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August 29, 2012

Inbox — Aug. 29, 2012

Letters to the Editor

Correction
In last week’s A&E Guide, the 2012-2013 season schedule for Le Petomane Theatre Ensemble was incorrect. Here is the correct version. LEO regrets the error.

• “Time Flies” — Sept. 6-16, The Bard’s Town
• “5 Things” — Nov. 8-18, Walden Theatre
• TBA — Feb. 7-17, The Bard’s Town
• TBA — May 29-June 9, The Bard’s Town

Share the Arena
In response to the July 18 article “The Shuffle Board,” about the KFC Yum! Center and the Louisville Arena Authority struggling to pay back debt on $349 million in construction bonds with revenues from the downtown TIF district, and a net income from the Yum! Center being lower than expected, why can’t U of L consider sharing the arena with a professional team?

During a meeting this past week, Arena Authority Chairman Larry Hayes expressed his confidence in arena finances, according to WHAS-TV, telling them that he’s “excited about the future” and has “every reason to believe” that the arena TIF district revenues will be substantially better.

Keep in mind that 2011 TIF revenues came in at $2.1 million (only 31.3 percent of the expected $6.7 million in revenues), and in 2012 they were projected at $14.9 million but are now expected to bring in less than $6 million. The only way to drive TIF revenues is to increase the number of events in the arena, thereby driving more traffic to surrounding bars and restaurants. An NBA team would be an ideal fit as a co-tenant with U of L.

Let’s make it perfectly clear — we are the basketball capital of the world, and we need to embrace it on all levels. The group Bring the NBA to Louisville consists of fans from all the local universities.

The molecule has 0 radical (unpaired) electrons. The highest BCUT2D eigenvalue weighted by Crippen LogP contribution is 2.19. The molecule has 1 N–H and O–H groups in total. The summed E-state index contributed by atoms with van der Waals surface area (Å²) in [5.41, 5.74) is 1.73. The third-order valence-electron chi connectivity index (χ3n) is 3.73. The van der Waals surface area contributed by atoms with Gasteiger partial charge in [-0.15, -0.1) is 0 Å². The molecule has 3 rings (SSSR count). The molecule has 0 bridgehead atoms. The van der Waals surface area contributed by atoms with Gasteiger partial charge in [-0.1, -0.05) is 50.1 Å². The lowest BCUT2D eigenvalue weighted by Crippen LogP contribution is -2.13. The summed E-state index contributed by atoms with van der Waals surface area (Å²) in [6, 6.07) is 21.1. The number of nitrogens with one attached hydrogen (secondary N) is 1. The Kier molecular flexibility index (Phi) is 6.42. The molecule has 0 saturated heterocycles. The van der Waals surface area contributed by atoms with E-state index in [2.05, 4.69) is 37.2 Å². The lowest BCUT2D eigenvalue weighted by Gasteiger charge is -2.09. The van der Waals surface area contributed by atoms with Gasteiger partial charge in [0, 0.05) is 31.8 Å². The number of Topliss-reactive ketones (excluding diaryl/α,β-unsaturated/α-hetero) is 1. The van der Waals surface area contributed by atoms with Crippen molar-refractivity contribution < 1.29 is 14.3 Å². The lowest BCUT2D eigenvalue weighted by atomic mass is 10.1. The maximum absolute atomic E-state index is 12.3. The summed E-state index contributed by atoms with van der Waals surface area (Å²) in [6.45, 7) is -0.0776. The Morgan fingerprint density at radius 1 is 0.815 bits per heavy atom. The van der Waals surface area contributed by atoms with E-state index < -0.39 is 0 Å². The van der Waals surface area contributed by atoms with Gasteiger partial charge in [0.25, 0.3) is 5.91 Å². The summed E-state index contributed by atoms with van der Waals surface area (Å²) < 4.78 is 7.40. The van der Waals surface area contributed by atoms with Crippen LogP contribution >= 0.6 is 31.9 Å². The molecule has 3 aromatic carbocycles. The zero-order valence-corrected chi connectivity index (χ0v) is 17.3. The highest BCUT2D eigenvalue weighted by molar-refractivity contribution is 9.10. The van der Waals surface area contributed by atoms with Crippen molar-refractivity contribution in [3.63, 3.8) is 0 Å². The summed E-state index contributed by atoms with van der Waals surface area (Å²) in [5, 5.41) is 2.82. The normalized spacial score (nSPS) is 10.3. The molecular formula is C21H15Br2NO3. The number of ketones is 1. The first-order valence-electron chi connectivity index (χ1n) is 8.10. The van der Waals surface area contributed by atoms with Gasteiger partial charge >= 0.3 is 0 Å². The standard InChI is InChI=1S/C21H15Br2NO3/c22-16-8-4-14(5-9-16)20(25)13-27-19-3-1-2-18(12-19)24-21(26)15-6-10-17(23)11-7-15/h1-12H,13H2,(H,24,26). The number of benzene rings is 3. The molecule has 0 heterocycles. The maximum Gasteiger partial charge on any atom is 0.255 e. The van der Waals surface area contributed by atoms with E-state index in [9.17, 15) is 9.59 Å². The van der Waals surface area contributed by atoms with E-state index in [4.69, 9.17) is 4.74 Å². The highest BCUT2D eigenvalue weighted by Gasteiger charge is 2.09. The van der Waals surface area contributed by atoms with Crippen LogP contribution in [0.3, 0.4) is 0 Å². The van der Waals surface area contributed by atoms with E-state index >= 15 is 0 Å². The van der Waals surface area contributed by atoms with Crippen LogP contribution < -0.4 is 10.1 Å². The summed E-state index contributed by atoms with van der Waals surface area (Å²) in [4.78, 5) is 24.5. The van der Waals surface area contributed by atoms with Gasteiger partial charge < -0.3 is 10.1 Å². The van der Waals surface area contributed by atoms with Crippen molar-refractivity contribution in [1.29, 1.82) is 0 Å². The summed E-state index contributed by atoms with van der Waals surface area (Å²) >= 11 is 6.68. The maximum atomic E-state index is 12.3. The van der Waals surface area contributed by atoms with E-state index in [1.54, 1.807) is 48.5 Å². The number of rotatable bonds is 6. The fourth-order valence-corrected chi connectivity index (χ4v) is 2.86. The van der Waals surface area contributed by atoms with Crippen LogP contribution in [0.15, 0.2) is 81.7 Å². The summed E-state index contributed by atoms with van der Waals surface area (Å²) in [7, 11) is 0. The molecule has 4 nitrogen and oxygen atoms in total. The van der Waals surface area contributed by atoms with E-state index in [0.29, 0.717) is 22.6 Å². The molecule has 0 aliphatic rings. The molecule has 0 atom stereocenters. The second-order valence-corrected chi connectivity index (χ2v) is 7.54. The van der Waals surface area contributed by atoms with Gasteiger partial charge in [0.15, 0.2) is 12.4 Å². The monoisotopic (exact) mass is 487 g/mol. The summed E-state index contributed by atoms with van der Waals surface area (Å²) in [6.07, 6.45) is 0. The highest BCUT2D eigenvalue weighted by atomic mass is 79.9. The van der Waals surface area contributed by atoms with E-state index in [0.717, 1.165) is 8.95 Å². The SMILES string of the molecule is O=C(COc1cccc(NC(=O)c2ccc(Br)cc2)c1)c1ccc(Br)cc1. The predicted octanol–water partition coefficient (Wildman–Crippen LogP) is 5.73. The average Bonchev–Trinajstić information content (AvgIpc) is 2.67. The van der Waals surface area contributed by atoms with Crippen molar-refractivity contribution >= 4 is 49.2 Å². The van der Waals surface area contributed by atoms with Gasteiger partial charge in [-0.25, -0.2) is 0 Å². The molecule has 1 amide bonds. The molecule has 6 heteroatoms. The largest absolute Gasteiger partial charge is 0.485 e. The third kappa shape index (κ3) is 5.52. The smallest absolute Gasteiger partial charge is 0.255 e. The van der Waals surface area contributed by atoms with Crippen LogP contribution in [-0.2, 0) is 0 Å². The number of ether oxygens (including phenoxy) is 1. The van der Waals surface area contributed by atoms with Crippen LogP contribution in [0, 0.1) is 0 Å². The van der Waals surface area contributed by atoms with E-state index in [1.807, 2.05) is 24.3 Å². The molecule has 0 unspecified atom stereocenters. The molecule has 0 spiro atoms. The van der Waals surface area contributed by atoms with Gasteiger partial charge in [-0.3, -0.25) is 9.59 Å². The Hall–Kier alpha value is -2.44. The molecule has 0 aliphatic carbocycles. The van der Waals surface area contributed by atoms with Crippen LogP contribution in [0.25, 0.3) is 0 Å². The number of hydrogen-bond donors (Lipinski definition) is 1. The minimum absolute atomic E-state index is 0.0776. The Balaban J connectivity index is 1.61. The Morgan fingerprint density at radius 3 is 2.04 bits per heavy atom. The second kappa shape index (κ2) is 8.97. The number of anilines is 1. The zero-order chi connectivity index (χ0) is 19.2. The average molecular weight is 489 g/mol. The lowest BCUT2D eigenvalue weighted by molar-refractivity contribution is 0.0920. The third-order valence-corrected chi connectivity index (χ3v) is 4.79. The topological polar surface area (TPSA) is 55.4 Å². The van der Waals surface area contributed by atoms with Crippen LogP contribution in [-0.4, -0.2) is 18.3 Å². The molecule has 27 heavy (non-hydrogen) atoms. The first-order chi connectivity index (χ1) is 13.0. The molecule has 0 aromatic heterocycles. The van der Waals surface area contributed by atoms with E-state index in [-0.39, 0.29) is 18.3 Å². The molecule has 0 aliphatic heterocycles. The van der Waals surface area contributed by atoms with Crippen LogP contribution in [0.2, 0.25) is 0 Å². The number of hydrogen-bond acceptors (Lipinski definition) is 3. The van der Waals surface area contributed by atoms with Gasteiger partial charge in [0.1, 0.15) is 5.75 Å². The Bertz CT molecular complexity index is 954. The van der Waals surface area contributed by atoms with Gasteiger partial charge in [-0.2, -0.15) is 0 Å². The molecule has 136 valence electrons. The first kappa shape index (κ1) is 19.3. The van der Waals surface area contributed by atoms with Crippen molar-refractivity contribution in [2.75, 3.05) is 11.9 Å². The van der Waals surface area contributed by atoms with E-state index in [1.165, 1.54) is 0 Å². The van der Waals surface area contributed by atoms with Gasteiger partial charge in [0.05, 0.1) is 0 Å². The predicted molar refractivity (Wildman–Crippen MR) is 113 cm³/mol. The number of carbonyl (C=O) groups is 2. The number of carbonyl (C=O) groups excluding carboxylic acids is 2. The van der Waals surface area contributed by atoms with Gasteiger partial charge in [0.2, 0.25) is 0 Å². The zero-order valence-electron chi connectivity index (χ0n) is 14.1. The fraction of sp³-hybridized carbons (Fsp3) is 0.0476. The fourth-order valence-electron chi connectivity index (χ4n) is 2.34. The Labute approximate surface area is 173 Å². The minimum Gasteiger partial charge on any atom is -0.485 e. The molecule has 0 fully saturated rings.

The Arena Authority would apparently rather have the Yum! Center sit empty than try and make it work with both U of L and a potential NBA team like other cities around the country.
P. Baker, East End

Mindless Absolutism
The Second Amendment to the Constitution protects “the right of the people to keep and bear arms” solely because average Americans bringing their own guns when they volunteered for state militias was the only way in the 1700s for these militias to be sufficiently fortified to remain a check on federal power. The amendment’s aim was not to block government from restricting individual ownership of weapons.

What left-wing, ’60s revisionist group lacking any judicial standing declared that? In fact, it was precisely the finding of the U.S. Supreme Court in a unanimous decision in 1939 (U.S. vs. Miller) upholding a federal ban on transporting certain types of shotguns across state lines. This court was famously independent of partisan agendas or ideological rubber-stamping — it had thrown out much of the New Deal. Its justices were confirmed in an era without interest groups’ litmus tests or PAC money, factors that contributed heavily to the make-up of the court that, in 2008, issued a 5-4 decision reversing the 1939 U.S. vs. Miller interpretation.

Despite its steadfast belief that the Second Amendment’s rights, under any interpretation, are inviolable, does the NRA quarrel with the government’s power to prosecute someone who falsely shouts “fire” in a crowded theater, or a health department requiring a church-operated public camp’s kitchen to submit to an inspection? When life and safety are involved, every reasonable person would agree that free speech and freedom of worship are not abridged by those.

The wisdom of gun control laws can be debated, but we must never let the debate be shut down by mindless absolutism never applied to other constitutional rights.
George Morrison, Cherokee Triangle